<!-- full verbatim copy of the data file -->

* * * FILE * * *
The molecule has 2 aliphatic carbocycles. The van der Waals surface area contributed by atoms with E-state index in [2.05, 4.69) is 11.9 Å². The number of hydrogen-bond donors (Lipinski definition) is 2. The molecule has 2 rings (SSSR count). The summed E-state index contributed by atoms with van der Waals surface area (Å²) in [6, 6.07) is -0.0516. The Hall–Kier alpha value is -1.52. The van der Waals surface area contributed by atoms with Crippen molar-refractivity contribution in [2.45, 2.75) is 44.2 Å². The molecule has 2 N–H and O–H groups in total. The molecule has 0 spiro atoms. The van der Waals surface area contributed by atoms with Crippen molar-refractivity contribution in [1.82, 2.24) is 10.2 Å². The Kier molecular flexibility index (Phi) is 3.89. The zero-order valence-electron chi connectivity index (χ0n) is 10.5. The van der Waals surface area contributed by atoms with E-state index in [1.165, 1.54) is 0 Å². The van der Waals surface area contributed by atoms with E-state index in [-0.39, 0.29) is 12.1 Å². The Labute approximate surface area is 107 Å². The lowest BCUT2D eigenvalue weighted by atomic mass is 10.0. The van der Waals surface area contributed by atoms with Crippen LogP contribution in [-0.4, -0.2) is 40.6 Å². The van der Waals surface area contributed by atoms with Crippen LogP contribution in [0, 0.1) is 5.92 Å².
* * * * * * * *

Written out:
The molecule has 2 aliphatic carbocycles. The van der Waals surface area contributed by atoms with E-state index in [2.05, 4.69) is 11.9 Å². The number of hydrogen-bond donors (Lipinski definition) is 2. The molecule has 2 rings (SSSR count). The summed E-state index contributed by atoms with van der Waals surface area (Å²) in [6, 6.07) is -0.0516. The Hall–Kier alpha value is -1.52. The van der Waals surface area contributed by atoms with Crippen molar-refractivity contribution in [2.45, 2.75) is 44.2 Å². The molecule has 2 N–H and O–H groups in total. The molecule has 0 spiro atoms. The van der Waals surface area contributed by atoms with Crippen molar-refractivity contribution in [1.82, 2.24) is 10.2 Å². The Kier molecular flexibility index (Phi) is 3.89. The zero-order valence-electron chi connectivity index (χ0n) is 10.5. The van der Waals surface area contributed by atoms with E-state index in [1.165, 1.54) is 0 Å². The van der Waals surface area contributed by atoms with E-state index in [-0.39, 0.29) is 12.1 Å². The Labute approximate surface area is 107 Å². The lowest BCUT2D eigenvalue weighted by atomic mass is 10.0. The van der Waals surface area contributed by atoms with Crippen LogP contribution in [-0.4, -0.2) is 40.6 Å². The van der Waals surface area contributed by atoms with Crippen LogP contribution in [0, 0.1) is 5.92 Å².